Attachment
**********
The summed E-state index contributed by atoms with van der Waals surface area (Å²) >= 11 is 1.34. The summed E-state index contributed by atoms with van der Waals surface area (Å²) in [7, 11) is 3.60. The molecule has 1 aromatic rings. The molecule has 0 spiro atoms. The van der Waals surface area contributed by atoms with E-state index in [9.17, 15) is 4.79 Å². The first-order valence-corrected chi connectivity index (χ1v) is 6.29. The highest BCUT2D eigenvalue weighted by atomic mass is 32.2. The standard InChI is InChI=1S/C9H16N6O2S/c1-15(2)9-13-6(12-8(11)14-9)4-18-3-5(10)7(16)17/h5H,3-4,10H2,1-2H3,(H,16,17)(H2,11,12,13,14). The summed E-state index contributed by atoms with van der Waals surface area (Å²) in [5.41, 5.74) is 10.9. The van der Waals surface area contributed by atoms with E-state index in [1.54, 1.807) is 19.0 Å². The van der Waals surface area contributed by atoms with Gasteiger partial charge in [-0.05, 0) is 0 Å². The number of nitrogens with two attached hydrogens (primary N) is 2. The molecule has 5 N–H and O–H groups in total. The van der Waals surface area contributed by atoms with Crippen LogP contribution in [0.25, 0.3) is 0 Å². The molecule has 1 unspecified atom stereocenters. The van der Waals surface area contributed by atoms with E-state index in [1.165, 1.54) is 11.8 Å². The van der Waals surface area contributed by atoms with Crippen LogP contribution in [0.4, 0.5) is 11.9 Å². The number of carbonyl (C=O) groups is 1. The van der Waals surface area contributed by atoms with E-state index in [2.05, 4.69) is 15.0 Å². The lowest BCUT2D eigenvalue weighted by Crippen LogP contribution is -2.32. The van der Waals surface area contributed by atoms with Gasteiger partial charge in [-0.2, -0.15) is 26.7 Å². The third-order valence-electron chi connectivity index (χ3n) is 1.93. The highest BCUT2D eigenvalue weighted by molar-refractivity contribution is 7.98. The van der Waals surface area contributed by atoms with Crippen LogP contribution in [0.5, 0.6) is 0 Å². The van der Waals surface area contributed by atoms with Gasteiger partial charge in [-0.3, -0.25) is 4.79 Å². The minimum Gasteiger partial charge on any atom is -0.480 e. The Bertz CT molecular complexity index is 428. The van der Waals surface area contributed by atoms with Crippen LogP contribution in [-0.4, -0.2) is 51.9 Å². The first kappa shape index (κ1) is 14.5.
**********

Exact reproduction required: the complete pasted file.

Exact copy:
The summed E-state index contributed by atoms with van der Waals surface area (Å²) >= 11 is 1.34. The summed E-state index contributed by atoms with van der Waals surface area (Å²) in [7, 11) is 3.60. The molecule has 1 aromatic rings. The molecule has 0 spiro atoms. The van der Waals surface area contributed by atoms with E-state index in [9.17, 15) is 4.79 Å². The first-order valence-corrected chi connectivity index (χ1v) is 6.29. The highest BCUT2D eigenvalue weighted by atomic mass is 32.2. The standard InChI is InChI=1S/C9H16N6O2S/c1-15(2)9-13-6(12-8(11)14-9)4-18-3-5(10)7(16)17/h5H,3-4,10H2,1-2H3,(H,16,17)(H2,11,12,13,14). The summed E-state index contributed by atoms with van der Waals surface area (Å²) in [5.41, 5.74) is 10.9. The van der Waals surface area contributed by atoms with E-state index in [1.54, 1.807) is 19.0 Å². The van der Waals surface area contributed by atoms with Gasteiger partial charge in [-0.05, 0) is 0 Å². The number of nitrogens with two attached hydrogens (primary N) is 2. The molecule has 5 N–H and O–H groups in total. The van der Waals surface area contributed by atoms with Crippen LogP contribution in [0.25, 0.3) is 0 Å². The molecule has 1 unspecified atom stereocenters. The van der Waals surface area contributed by atoms with E-state index in [1.165, 1.54) is 11.8 Å². The van der Waals surface area contributed by atoms with Crippen LogP contribution in [0.4, 0.5) is 11.9 Å². The number of carbonyl (C=O) groups is 1. The van der Waals surface area contributed by atoms with E-state index in [2.05, 4.69) is 15.0 Å². The lowest BCUT2D eigenvalue weighted by Crippen LogP contribution is -2.32. The van der Waals surface area contributed by atoms with Gasteiger partial charge in [-0.2, -0.15) is 26.7 Å². The third-order valence-electron chi connectivity index (χ3n) is 1.93. The highest BCUT2D eigenvalue weighted by molar-refractivity contribution is 7.98. The van der Waals surface area contributed by atoms with Crippen LogP contribution in [0.5, 0.6) is 0 Å². The van der Waals surface area contributed by atoms with Gasteiger partial charge in [-0.3, -0.25) is 4.79 Å². The minimum Gasteiger partial charge on any atom is -0.480 e. The Bertz CT molecular complexity index is 428. The van der Waals surface area contributed by atoms with Crippen LogP contribution in [-0.4, -0.2) is 51.9 Å². The first kappa shape index (κ1) is 14.5.